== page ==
Beijing Copes with a Weakened Ma Administration: Increased Demands, and a Search for Alternatives

Publication: China Brief Volume: 14 Issue: 2

Beijing seeks to cultivate ties with the next generation of Taiwanese leaders, such as Sean Lien, seen here meeting with Xi Jinping in the Great Hall of the People.


For almost a decade, Beijing has pursued a “soft” approach to Taiwan, cultivating economic ties and political exchanges. While the effort has produced significant benefits for Taiwan in terms of increased immediate security and trade, Beijing has not abandoned its pursuit of re-unification. Following the end of President Chen Shui-bian’s term in office, which was marked by constant tensions and several crises with the mainland, Beijing has helped his successor, Ma Ying-jeou to pursue a policy of economic integration with the mainland.

During his second term, however, efforts to use ties with President Ma to bring Taiwan farther into PRC orbit have backfired, resulting in a weakened presidency that cannot deliver the mainland’s goals. Thus, Beijing appears to be looking ahead to next two elections, trying to make as much progress as possible before Ma leaves office, while simultaneously trying to establish ties with possible successors.

Sources of Chinese Influence in Taiwan

Beginning with the administration of Hu Jintao, the PRC has eschewed the threat of force and placed greater emphasis on other means. Hu’s strategy was put forth in a major policy speech in December 2008, which provides guiding principles to promote the normalization of overall cross-strait relations. The speech outlined a six-point program, including the “One China” principle; strengthening economic ties; fostering cross-strait spiritual links and personal visits; expanding Taiwan’s “reasonable” participation in international organization; and ending cross-strait hostility and concluding a peace agreement, objectives also advocated by President Ma. [1]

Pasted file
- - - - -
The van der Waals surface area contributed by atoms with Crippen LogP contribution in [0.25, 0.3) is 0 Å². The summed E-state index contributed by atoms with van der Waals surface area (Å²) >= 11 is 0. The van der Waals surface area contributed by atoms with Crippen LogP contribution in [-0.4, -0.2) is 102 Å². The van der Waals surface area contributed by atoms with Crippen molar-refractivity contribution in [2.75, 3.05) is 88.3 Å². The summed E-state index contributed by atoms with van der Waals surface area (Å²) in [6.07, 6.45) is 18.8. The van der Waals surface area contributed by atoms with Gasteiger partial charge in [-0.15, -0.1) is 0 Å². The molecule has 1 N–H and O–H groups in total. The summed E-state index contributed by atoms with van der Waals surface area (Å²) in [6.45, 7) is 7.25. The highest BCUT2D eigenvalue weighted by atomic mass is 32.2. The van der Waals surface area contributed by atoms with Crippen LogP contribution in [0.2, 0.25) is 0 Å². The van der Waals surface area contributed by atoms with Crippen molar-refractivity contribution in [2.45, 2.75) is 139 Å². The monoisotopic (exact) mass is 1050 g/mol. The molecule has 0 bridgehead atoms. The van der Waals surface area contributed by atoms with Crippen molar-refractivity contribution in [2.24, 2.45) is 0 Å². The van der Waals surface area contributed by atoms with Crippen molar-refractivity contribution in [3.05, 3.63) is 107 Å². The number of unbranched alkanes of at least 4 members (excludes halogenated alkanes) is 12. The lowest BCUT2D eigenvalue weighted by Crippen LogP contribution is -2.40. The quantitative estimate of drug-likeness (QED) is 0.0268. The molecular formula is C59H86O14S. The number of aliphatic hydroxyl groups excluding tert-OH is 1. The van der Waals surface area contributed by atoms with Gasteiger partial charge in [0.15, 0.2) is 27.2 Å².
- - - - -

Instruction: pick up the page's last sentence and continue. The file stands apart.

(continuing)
On the top of the publicized program, Hu is said to have confided to his inner circles that it is both easier and less expensive to “buy” Taiwan than to conquer the island (Formosa Weekly #82, January 2011). Beijing’s implementation of this strategy has employed both economic means and a united front operation to make inroads among corporate leaders, ruling and opposition parties, the media and the public.

Economic integration